Economic analyses lead to an incorrect assessment of the benefits of globalisation. According to ETH Zurich, a reduction of trade barriers mainly benefits rich consumers.
In many countries around the world, there are clear signs of resistance against globalisation. The "yes" of the British to Brexit and the withdrawal of the US from the Trans-Pacific Partnership are just two examples of the changing attitude to free trade. According to Sergey Nigai from ETH Zurich, there is an uneven distribution between the groups of consumers when welfare gains are achieved from trade.
Income inequality and heterogeneous trading profits
People with different income levels are developing different consumption patterns. The rich population typically consumes more industrial products and services, while poorer sections of the population spend the lion's share of their income on food, housing and other everyday essentials. Countries benefit from international trade due to increased access to cheaper goods, even if equal price reductions are anything but consistent for various products. The exact trading profits for a certain person thus depend on their own consumer package.
Industrial goods, e.g. clothing and electrical products, react more sensitively to falling international trade barriers than food. This is due to the fact that the cross-country distribution of productivity in industry is much broader than in the agricultural sector. The differences in productivity between companies that grow potatoes are, for example, much smaller than in the case of computer manufacturers. In essence this means that free trade is more favourable to the consumer groups which spend larger parts of their income on industrial goods and services than on food. Therefore, economic analysis in relation to the average consumer can result in a significant overstatement of the advantages for the poorer sections of the population and an underestimation of the benefits for rich sections. In the event of a reduction of trade barriers, richer customers benefit more than the poor.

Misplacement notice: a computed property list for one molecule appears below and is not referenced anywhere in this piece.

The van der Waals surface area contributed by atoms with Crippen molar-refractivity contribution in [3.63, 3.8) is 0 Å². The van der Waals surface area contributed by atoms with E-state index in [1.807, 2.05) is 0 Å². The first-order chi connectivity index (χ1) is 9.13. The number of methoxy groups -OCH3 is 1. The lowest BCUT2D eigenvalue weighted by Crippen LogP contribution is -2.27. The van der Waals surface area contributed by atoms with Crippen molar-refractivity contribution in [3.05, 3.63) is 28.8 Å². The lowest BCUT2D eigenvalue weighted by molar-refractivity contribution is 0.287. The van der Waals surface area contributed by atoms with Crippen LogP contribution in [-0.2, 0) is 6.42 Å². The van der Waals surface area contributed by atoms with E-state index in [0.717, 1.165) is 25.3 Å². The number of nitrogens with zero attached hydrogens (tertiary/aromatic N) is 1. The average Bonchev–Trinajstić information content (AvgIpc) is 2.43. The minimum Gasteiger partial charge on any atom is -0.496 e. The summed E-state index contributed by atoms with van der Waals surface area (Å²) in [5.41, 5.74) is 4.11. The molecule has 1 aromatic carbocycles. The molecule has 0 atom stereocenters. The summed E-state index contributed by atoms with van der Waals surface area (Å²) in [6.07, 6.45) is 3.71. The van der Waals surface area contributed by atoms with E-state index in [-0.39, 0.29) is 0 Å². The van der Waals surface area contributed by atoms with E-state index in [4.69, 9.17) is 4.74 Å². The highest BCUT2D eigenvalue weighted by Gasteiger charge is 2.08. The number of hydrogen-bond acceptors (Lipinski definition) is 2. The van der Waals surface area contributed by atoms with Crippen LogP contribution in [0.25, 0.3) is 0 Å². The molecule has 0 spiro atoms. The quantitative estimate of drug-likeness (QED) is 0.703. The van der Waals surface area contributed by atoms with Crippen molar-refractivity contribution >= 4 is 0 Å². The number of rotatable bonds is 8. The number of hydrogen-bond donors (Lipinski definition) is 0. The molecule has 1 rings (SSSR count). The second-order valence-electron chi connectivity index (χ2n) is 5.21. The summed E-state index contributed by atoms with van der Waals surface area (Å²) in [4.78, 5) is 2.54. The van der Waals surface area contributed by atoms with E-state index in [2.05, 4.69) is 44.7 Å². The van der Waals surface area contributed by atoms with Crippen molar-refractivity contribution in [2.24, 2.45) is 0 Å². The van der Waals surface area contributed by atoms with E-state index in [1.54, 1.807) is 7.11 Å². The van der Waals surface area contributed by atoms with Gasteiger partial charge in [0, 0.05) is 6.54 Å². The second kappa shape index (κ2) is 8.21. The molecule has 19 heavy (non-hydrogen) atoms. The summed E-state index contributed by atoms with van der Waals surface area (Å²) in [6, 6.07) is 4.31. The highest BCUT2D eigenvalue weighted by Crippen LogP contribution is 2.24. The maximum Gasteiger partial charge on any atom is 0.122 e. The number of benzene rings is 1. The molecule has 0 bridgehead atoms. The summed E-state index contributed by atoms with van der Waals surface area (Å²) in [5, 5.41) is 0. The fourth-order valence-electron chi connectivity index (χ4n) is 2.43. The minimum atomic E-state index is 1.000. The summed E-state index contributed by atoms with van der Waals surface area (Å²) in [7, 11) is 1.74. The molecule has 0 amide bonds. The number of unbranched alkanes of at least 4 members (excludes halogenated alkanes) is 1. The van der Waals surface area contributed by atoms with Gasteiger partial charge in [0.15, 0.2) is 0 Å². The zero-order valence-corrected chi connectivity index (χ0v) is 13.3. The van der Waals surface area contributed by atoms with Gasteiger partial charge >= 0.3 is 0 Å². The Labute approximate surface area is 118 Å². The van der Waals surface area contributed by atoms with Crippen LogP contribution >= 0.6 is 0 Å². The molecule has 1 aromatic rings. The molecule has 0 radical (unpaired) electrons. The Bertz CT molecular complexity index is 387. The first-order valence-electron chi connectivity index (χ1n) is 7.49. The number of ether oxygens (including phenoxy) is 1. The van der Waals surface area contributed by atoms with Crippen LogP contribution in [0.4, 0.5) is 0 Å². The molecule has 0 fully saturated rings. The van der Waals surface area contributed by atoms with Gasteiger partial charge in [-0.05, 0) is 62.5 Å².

The distribution effects of trade must not be overlooked. The trade policy is often influenced by economic analysis based on the summary of trading profits. Economists largely agree that lower trade barriers as a whole lead to higher profits, however, it is also important to recognise that trade brings far-reaching distribution effects with it. These effects must be taken into account in the assessment of possible gains from free trade, especially for countries with pronounced inequality.
ETH Zürich – Applied Economics
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